New York Sues Over $1 Billion Crypto Frauds Targeting Immigrants

June 6, 2024 5:50 pm
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FILE PHOTO: New York Attorney General Letitia James holds a press conference following a ruling against former U.S. President Donald Trump ordering him to pay $354.9 million and barring him from doing business in New York State for three years, in the Manhattan borough of New York City, U.S., February 16, 2024. REUTERS/David Dee Delgado/File Photo

By Jonathan Stempel

NEW YORK (Reuters) – New York Attorney General Letitia James sued two cryptocurrency companies and their promoters, saying they defrauded hundreds of thousands of victims out of more than $1 billion by preying on the religious faith of people from Haitian and other immigrant communities.

In a lawsuit filed on Thursday in a state court in Manhattan, James said investors enticed by promises of weekly profits sent NovaTech Ltd more than $1 billion over nearly four years prior to its May 2023 collapse, yet only $26 million was used for trading.

She also said AWS Mining Pty Ltd falsely claimed over two years prior to its 2019 collapse that it could triple investors’ money within 15 months by mining, where computers verify cryptocurrency transactions and generate new cryptocurrency.

Victims were allegedly targeted through prayer groups, social media and WhatsApp, sometimes in the Creole language.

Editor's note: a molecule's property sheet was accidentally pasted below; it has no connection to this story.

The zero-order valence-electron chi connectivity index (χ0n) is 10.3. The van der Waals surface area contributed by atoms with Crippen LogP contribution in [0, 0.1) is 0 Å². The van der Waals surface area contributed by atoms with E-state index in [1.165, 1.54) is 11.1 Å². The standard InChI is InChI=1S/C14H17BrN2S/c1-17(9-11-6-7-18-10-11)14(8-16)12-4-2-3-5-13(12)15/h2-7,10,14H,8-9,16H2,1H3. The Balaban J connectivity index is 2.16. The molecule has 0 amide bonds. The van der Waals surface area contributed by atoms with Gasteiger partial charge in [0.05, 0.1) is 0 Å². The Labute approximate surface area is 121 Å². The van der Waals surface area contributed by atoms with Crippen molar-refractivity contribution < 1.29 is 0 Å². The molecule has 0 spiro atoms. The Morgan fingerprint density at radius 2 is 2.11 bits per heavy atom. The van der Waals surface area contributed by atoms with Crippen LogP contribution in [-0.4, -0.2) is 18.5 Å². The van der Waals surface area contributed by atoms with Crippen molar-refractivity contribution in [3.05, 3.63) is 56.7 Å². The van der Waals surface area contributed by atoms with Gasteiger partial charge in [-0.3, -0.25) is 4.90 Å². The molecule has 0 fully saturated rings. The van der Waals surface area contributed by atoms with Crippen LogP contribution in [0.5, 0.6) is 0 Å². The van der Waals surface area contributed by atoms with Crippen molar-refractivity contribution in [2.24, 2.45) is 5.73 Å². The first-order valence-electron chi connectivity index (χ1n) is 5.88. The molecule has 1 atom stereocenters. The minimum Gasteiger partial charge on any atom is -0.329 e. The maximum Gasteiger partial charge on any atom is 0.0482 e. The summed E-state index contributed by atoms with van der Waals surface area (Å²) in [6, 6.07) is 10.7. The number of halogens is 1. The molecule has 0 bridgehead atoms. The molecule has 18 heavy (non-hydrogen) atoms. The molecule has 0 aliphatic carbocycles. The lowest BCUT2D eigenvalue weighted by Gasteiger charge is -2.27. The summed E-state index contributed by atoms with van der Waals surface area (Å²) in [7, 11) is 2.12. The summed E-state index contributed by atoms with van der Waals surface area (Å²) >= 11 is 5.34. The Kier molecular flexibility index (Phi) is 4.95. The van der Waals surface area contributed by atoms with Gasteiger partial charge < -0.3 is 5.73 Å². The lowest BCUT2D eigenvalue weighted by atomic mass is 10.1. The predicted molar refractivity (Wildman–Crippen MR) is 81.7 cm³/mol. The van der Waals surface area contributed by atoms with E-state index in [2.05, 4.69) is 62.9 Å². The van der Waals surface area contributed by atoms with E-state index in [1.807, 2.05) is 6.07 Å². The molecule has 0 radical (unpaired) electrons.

The 12 defendants include NovaTech co-founders Cynthia and Eddy Petion, a married couple now allegedly living in Panama.

James said Cynthia Petion branded herself “Reverend CEO” and told investors that NovaTech was God’s vision, but privately called herself the “Zookeeper” and belittled her investors as a “cult” where “they just agree with everything you say.”

Contact information for the Petions, NovaTech AWS and their lawyers was not immediately available.

James said both frauds were pyramid schemes, where companies pay bonuses to recruit new investors. She said NovaTech was also a Ponzi scheme, where older investors were paid “profits” and bonuses from deposits of newer investors.

“These cryptocurrency companies targeted immigrant and religious communities with promises of financial freedom but instead stole their money and drained their life savings,” James said in a statement. “We are seeing the real dangers of unregulated cryptocurrency platforms with schemes like these.”

The lawsuit seeks restitution for victims, civil damages and a securities industry ban.

 

(Reporting by Jonathan Stempel in New York; editing by Diane Craft)

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